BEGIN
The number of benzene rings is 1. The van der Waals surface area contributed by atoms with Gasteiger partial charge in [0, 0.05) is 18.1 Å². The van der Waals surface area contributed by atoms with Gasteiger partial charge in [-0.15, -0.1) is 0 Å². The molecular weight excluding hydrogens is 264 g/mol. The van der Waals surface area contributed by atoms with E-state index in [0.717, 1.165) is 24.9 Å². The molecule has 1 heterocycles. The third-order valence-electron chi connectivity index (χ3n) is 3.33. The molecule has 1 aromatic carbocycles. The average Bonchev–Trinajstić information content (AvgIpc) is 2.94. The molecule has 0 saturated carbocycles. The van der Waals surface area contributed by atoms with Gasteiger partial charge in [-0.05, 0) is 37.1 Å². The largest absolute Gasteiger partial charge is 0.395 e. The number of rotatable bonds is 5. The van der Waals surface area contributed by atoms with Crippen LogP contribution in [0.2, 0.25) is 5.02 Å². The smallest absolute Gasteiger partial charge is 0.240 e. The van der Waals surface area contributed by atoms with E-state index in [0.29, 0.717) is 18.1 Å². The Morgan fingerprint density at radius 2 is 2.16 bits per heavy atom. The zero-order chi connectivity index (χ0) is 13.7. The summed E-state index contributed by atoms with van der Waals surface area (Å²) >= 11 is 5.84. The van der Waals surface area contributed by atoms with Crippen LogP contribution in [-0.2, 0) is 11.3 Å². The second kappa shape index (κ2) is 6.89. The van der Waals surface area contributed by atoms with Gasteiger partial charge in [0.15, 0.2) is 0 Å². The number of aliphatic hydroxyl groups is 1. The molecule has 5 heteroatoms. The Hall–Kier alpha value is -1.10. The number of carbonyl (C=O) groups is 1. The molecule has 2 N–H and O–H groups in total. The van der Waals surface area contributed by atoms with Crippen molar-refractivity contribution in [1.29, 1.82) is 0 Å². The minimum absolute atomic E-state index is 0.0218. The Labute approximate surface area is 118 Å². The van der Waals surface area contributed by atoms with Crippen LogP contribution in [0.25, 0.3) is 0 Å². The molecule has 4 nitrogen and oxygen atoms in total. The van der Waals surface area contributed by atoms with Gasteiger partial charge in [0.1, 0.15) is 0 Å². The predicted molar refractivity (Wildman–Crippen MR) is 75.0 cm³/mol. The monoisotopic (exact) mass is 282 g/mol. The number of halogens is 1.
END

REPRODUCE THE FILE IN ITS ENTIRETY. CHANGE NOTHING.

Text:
The number of benzene rings is 1. The van der Waals surface area contributed by atoms with Gasteiger partial charge in [0, 0.05) is 18.1 Å². The van der Waals surface area contributed by atoms with Gasteiger partial charge in [-0.15, -0.1) is 0 Å². The molecular weight excluding hydrogens is 264 g/mol. The van der Waals surface area contributed by atoms with E-state index in [0.717, 1.165) is 24.9 Å². The molecule has 1 heterocycles. The third-order valence-electron chi connectivity index (χ3n) is 3.33. The molecule has 1 aromatic carbocycles. The average Bonchev–Trinajstić information content (AvgIpc) is 2.94. The molecule has 0 saturated carbocycles. The van der Waals surface area contributed by atoms with Gasteiger partial charge in [-0.05, 0) is 37.1 Å². The largest absolute Gasteiger partial charge is 0.395 e. The number of rotatable bonds is 5. The van der Waals surface area contributed by atoms with Crippen LogP contribution in [0.2, 0.25) is 5.02 Å². The smallest absolute Gasteiger partial charge is 0.240 e. The van der Waals surface area contributed by atoms with E-state index in [0.29, 0.717) is 18.1 Å². The Morgan fingerprint density at radius 2 is 2.16 bits per heavy atom. The zero-order chi connectivity index (χ0) is 13.7. The summed E-state index contributed by atoms with van der Waals surface area (Å²) >= 11 is 5.84. The van der Waals surface area contributed by atoms with Crippen LogP contribution in [-0.2, 0) is 11.3 Å². The second kappa shape index (κ2) is 6.89. The van der Waals surface area contributed by atoms with Gasteiger partial charge in [0.15, 0.2) is 0 Å². The number of aliphatic hydroxyl groups is 1. The molecule has 5 heteroatoms. The Hall–Kier alpha value is -1.10. The number of carbonyl (C=O) groups is 1. The molecule has 2 N–H and O–H groups in total. The van der Waals surface area contributed by atoms with Crippen molar-refractivity contribution in [1.29, 1.82) is 0 Å². The minimum absolute atomic E-state index is 0.0218. The Labute approximate surface area is 118 Å². The van der Waals surface area contributed by atoms with Crippen LogP contribution in [0.25, 0.3) is 0 Å². The molecule has 4 nitrogen and oxygen atoms in total. The van der Waals surface area contributed by atoms with Gasteiger partial charge in [0.1, 0.15) is 0 Å². The predicted molar refractivity (Wildman–Crippen MR) is 75.0 cm³/mol. The monoisotopic (exact) mass is 282 g/mol. The number of halogens is 1.